17 June 2019
Commonwealth of Australia not liable for economic loss arising from its administration of the Home Insulation Program
In Roo-Roofing Pty Ltd v Commonwealth of Australia  VSC 331 the Supreme Court of Victoria held that the Commonwealth was not liable for economic losses claimed to have been suffered by members of the insulation industry as a result of the Commonwealth's conduct of the Home Insulation Program (HIP). Significantly, the Court held that the Commonwealth in its conduct of the HIP did not owe the plaintiffs a duty to take reasonable care to avoid inflicting pure economic loss on the plaintiffs. The Court held that the Commonwealth's conduct involved the exercise of 'core policy-making' functions by way of a fiscal stimulus program. Imposition of any duty of care owed to a particular part of the community was inconsistent with the Commonwealth's exercise of its policy functions in the national interest.
Under the HIP the Commonwealth funded the installation of ceiling insulation in Australian homes. The Australian government rolled out the HIP as part of the Australian government's program of stimulus of the Australian economy in response to the global financial crisis of 2008. In February 2009, the government announced that the HIP would be in place until 31 December 2011 or until such earlier date when the funds allocated to the HIP were spent. The Commonwealth terminated the HIP on 19 February 2010.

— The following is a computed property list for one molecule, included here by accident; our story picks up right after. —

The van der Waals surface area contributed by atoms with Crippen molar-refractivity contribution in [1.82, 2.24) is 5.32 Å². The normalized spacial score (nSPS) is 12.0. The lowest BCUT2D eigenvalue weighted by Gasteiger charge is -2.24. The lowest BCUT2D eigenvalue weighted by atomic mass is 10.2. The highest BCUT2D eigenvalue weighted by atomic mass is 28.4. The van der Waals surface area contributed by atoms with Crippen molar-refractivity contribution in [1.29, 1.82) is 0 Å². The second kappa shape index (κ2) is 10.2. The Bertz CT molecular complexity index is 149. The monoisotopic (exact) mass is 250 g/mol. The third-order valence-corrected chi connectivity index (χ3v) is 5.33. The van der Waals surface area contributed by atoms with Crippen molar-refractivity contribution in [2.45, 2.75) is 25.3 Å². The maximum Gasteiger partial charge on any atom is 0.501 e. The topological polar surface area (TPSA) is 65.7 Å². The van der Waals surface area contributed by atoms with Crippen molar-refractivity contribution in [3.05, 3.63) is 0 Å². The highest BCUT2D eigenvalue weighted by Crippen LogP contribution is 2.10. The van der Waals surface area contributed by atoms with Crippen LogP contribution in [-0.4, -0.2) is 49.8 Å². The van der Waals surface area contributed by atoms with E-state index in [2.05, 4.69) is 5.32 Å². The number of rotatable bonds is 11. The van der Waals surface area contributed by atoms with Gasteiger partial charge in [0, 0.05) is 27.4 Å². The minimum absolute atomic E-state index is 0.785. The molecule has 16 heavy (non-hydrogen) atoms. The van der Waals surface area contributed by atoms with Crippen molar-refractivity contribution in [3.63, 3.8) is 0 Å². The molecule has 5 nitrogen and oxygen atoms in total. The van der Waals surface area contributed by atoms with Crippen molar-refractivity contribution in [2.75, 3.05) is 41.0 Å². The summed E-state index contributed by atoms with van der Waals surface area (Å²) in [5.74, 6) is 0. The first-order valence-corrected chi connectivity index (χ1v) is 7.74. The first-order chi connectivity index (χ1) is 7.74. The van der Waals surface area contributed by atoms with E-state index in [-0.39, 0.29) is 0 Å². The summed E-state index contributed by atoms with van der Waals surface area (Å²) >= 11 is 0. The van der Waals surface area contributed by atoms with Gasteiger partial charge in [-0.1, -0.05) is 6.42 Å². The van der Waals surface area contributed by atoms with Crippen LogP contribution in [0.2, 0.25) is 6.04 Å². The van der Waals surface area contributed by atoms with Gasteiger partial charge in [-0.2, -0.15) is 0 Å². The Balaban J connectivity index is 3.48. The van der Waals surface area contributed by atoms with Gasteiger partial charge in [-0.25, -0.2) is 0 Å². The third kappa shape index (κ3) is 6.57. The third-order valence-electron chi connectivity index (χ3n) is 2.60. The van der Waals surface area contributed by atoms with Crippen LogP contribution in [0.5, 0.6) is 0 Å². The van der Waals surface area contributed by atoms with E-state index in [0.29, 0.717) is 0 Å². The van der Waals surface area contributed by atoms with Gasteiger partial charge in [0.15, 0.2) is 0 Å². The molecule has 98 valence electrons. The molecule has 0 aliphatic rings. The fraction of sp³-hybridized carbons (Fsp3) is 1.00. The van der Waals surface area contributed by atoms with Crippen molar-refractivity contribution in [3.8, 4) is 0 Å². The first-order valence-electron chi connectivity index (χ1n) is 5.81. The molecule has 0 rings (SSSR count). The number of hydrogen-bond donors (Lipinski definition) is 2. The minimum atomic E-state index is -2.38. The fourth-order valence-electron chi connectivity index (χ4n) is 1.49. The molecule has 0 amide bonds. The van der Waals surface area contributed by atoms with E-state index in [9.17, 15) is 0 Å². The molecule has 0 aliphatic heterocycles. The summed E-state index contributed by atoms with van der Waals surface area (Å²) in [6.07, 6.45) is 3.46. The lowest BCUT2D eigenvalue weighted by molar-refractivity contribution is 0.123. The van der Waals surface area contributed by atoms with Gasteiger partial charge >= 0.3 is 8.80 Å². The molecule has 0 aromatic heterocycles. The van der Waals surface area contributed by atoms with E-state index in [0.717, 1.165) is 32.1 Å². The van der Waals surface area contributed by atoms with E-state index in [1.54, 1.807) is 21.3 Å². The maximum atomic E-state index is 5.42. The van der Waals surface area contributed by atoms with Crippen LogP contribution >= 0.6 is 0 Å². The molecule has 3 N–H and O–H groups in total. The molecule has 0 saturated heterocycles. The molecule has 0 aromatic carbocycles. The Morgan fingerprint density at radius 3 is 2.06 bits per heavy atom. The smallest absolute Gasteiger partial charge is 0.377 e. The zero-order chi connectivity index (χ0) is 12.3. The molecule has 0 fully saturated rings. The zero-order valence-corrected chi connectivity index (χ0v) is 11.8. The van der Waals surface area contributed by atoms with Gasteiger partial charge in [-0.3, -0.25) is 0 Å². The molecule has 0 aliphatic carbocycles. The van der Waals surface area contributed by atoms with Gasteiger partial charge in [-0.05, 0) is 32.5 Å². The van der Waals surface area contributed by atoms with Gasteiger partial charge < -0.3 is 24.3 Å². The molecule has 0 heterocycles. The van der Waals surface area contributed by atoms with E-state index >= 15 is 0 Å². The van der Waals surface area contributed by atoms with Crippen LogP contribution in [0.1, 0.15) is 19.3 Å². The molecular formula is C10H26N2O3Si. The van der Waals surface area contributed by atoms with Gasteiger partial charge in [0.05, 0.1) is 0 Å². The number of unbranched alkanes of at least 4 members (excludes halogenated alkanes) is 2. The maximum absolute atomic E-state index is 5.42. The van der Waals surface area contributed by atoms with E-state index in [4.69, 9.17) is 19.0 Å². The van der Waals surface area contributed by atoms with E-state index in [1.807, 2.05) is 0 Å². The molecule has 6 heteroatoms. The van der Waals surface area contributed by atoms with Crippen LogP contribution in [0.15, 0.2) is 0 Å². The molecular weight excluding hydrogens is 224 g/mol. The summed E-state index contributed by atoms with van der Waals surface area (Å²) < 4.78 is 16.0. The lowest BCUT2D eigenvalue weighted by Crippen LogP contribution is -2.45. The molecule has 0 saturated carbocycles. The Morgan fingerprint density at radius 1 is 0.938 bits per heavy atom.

Members of the insulation industry, such as manufacturers, suppliers and installers, allegedly suffered economic loss consequential to the Commonwealth's conduct of the HIP. They brought a class action against the Commonwealth, claiming damages for alleged negligence, negligent misrepresentation, misleading and deceptive conduct, and breach of contract.
Justice John Dixon of the Supreme Court of Victoria heard the trial of the class action over April, May and June 2018.
On 31 May 2019 Dixon J dismissed each cause of action and entered judgment in favour of the Commonwealth. His Honour provided detailed reasons that run to 490 pages which are available online at http://www.austlii.edu.au/cgi-bin/viewdoc/au/cases/vic/VSC/2019/331.html.
No duty of care
Dixon J rejected the plaintiffs' claim that the Commonwealth owed them a duty to take reasonable care in the design, implementation and administration of the HIP to avoid inflicting pure economic loss.
Dixon J found that 'a significant feature' of the Commonwealth's conduct in designing and implementing the HIP was the exercise of executive power under s 61 of the Constitution; more specifically, the power that the High Court upheld in Pape v Commissioner of Taxation (2009) 238 CLR 1 to expend public moneys for the purposes of avoiding or mitigating the large-scale adverse effects of the global financial crisis. As a result, Dixon J found that there was no duty of care, because the alleged duty would unacceptably impose liability with respect to the Commonwealth's exercise of 'core policy-making functions'. Decisions at a policy level, which in the case of the HIP involved the national interest, could not properly be made by preferring the interests of specific sections of the community and therefore the alleged duty could not exist.
Dixon J also found that there was another supervening policy reason to deny the existence of a duty of care. Dixon J found that the obligations of public servants under the Public Service Act 1999 (Cth), including to be accountable to the Australian community under the law and within the framework of ministerial responsibility, and to give frank and fearless advice to ministers, are 'not consistent with, and are diminished by, a duty of care to avoid inflicting economic loss on members of the Insulation Industry'.